When I was a young lad, my family lived in a couple of nailed-together shacks in rural British Columbia. To say it was rustic would be giving the wrong impression. “Farmhouse chic” it was not. “Late 70s Broke” was more the vibe. Ah, the things you settle for in an age of stagflation.
The house, aside from a host of negative adjectives, was nothing much to remark on. However it was perched at a high point in the rolling hills with an expansive view of Ootsa Lake and the rise into the mountains of Tweedsmuir Park in the distance. As a youngster, 160 acres seemed a veritable kingdom of things to do. Especially when there were old sheds and junk piles, a rusted out electric company shop truck, seasonal streams, and forests and berry patches to explore.
When we moved into the house, we joined all manner of birds and wildlife that had been making the vacated farm their home. Not all species were welcome. This included the barn swallows who persisted in making their nests of mud and straw under the eaves. The swallows were covered in lice that would make their way into the house and burrow into our skin while we slept. Okay, so maybe I made up the last bit to fill in the knowledge gaps for my seven year-old self, but in short we considered these birds a filthy hazard to our health.
The barn swallows were the only creatures not on the “forbidden” list for target practice with my BB gun. Yes, modern parents, feel free to shudder. As Ralphie’s mom in the old film favourite A Christmas Story would say: “You’ll shoot your eye out!” Thankfully, between my bad aim, poor or perhaps deliberate engineering flaws in the gun, and the agility and intelligence of the swallows, I only succeeded in bringing two of them to the ground.
Their nests were an easier mark. With a long stick I knocked the nests off the house from under the eaves. They fell with a crash, shattering weeks of work, daub by daub, along with tiny speckled eggs and scarcely feathered nestlings who lay helpless on the ground as their parents circled and chirped their warning cries.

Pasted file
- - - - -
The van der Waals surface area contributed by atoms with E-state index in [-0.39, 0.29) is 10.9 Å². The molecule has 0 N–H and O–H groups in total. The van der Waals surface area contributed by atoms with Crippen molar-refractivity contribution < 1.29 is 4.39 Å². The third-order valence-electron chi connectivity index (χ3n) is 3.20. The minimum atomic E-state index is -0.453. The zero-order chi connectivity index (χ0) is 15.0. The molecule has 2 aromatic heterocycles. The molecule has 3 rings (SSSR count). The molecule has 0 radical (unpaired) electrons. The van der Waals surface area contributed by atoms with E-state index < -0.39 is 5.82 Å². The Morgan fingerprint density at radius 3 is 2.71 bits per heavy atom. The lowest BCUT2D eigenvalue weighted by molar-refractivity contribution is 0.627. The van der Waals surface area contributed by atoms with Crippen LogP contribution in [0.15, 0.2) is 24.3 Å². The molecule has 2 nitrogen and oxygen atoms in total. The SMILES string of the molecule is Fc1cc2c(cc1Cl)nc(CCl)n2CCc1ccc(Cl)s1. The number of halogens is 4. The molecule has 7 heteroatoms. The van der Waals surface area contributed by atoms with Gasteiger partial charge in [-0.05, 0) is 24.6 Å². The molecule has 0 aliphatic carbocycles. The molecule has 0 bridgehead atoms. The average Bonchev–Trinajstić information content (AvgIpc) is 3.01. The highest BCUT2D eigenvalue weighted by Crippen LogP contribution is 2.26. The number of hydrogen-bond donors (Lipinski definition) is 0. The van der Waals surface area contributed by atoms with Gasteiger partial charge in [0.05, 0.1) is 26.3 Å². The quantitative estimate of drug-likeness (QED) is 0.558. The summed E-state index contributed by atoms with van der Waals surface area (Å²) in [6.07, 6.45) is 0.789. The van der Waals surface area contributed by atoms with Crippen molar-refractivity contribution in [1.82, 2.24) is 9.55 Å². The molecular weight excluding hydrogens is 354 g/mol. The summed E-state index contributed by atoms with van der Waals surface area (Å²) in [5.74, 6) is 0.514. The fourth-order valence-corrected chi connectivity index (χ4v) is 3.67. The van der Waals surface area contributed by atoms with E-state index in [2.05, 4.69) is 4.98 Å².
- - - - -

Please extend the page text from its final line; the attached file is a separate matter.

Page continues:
Of course I later learned that the health risks from these sweet birds were actually negligible, and they were performing an amazing service to us in keeping the mosquito and blackfly populations at a dull roar. And now more than ever I appreciate the rich life that each of these birds has, and the marvellous feats they perform in persisting – both as individuals and as a species in decline by 7% each year.
The old house and all the sheds and barn are gone now, and so too the joyous flocks of swallows that marked the return of spring and blue sky, grasshopper days of summer soon to come.
Much of life demands a “do over”. If I could go back I would hand the BB gun back and ask for a child-sized set of binoculars. I would breathe life back into all of the fallen, and protect their nests so they could save their energy in the spring for raising their demanding, gape-mouthed teenage flocks.
This spring I was working in the garage and a pair of barn swallows swooped in to scout good platforms for their nest. They chose an electrical box above the garage light, but neglected to consider that they could not open the heavy garage door on their own. I gently persuaded them out and wished them well on their house hunt (especially in this neighbourhood, in this market!).
Eventually they chose a spot that wasn’t great. The ledge was very sloped but at least one of the couple was convinced that it would do, and the other went along (insert your gender / relationship stereotypes here). They came back and forth, attempting to stick mud daubs to the smooth surface and finally, with some engineering, managed to adhere a perfect little cup nest to the vent of our range hood. Fried foods aren’t healthy anyways, we told ourselves, so we won’t disturb them.
We moved our deck chairs to the side of their flight path and delight in watching their acrobatics and cooperation as they do home improvements. They search for just the right feathers which they sometimes drop (play? accident?) and swoop to catch as they drift toward the ground. At the nest they stomp the feathers in and then wiggle their butts down to mold them to the perfect shape.
As they sing their distinct happy swallow songs, we hope that their little nest has a clutch of small speckled eggs that can grow into a new set of cobalt blue and rust red marvels, darting through the air with tight wings and forked tails. We’ll welcome them back in spring from their ten thousand mile journey. They can refurbish their little nest, and we’ll make some room for their family and friends with some pre-made nest cups around the property.
We can’t go back, but we can go forward – better.